What am I advocating exactly?
1. Reduced consumption of meat and an increase in vegetables, fruits and whole grains. This is a no brainer reinforced by observations made in other cultures who consume less meat and who not only live longer but have less cancer and heart disease -- the 2 biggest killers in our country.
2. When eating meat, buy meat from a family farm where cows are pasture-raised (grassfed). This changes the actual quality of the meat: there’s more omega 3 fatty acids and conjugated linoleic acid compared to their conventional grain-fed animals (see documentary film King Corn) and there is an ethical satisfaction knowing that these animals led a life with much less suffering.
3. Eating meat this way is expensive. Eat less of it and increase your vegetable intake.
Hemlock Hill Farm
Finding local grassfed meat was difficult, until recently. My local butcher store in Rockland County, NY raised their eyebrows when I asked for it, Whole Foods only had it periodically and it was rarely local leaving me to buy it on occasion in Manhattan usually at the Union Square Green Market. Then I found Hemlock Hill Farm in Westchester county less than an hour from Manhattan. This family farm has 120 acres and has been in the De Maria family for 70 years. In addition to Black Angus cattle, which they raise grass-fed but grain-finished, they also offer lamb, pig, goat, chicken, rabbit, geese, duck, and turkey. What is most astonishing about this place is that you can just walk around and visit the grounds freely. There is nothing to hide. Animals are treated well and it’s all there for you to inspect yourself. More importantly, Hemlock Hill Farm slaughters its own animals. This is a crucial difference from other small farms which often lack the capability and space to slaughter their own animals. Oftentimes when small farms bring their animals to large scale slaughterhouses, they can’t always be sure that they are getting back the same animal that they so lovingly raised and cared for. When we attended the Young Farmers’ Conference at Stone Barns Center for Agriculture in December 2008, we heard stories from some farmers who would bring a cattle to a slaughter facility and got back a cattle slaughtered and containing five legs! Hemlock Hill Farms has always slaughtered their own meat. John De Maria, a soft-spoken affable farmer and military veteran, brought us into the slaughter area where a large pig was being processed and a showed us a freshly skinned venison in the freezer. I buy much of my meat and poultry here and stock it in a large freezer at home. It is some of the best tasting meat I’ve ever bought. Also important is that since there is not multiple "middle men" between the farmer and the consumer, the price of the meat is reasonable and the farmer is able to make more of a profit.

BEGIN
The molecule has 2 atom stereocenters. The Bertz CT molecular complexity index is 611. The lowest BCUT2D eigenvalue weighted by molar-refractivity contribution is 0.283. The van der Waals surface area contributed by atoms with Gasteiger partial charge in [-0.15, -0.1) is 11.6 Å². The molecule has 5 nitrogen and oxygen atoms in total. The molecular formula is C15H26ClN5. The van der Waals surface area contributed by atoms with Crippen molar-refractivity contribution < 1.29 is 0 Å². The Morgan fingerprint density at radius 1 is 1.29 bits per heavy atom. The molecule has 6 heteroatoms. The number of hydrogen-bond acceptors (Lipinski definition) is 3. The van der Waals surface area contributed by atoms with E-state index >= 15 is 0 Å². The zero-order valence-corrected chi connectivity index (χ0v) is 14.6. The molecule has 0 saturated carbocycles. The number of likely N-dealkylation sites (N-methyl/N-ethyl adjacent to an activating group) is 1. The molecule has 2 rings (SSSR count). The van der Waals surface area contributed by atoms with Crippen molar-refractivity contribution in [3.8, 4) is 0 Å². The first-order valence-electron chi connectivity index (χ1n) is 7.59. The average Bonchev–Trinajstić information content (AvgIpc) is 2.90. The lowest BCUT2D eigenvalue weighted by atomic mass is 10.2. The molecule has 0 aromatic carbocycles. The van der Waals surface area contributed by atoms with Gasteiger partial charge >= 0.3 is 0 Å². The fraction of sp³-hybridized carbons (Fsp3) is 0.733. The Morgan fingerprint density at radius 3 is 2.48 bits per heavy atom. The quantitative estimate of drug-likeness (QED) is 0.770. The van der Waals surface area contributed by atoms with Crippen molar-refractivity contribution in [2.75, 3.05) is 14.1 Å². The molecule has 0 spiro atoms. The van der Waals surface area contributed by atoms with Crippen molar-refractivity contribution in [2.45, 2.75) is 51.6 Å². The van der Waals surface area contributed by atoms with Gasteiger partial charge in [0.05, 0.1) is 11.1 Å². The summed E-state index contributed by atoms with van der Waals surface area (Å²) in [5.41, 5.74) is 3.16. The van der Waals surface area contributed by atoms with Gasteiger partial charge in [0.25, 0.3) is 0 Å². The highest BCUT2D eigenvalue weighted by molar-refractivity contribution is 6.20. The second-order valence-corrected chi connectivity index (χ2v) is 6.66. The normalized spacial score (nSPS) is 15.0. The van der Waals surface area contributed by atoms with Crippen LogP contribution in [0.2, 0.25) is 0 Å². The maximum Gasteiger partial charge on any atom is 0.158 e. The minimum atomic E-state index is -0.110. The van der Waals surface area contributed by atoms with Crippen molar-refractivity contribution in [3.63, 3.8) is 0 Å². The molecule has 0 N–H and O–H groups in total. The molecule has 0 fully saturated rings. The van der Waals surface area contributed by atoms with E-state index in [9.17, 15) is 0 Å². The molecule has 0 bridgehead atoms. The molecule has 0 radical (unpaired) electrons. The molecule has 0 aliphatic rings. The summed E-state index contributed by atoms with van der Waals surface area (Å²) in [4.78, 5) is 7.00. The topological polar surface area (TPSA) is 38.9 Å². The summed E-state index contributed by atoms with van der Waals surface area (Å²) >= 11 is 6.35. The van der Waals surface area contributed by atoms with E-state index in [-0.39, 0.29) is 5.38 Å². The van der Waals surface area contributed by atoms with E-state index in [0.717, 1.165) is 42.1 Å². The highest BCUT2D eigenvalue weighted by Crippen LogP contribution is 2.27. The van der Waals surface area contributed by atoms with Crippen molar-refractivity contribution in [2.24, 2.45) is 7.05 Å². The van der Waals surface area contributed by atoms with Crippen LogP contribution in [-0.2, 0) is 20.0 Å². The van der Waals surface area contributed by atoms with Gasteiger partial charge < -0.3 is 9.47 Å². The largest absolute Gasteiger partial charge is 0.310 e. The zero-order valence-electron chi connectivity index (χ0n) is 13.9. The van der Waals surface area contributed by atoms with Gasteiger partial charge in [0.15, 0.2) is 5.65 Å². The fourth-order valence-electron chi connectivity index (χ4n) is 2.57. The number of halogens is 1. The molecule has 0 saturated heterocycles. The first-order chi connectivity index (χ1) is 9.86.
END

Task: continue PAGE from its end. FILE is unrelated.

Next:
Want to find meat, poultry, dairy and eggs raised sustainably on small, family farms? Visit the Eat Well Guide for a listing of farms, stores, and restaurants in your area. (US and Canada).
Atlantic Monthly reports on how petri dish pork is one step closer...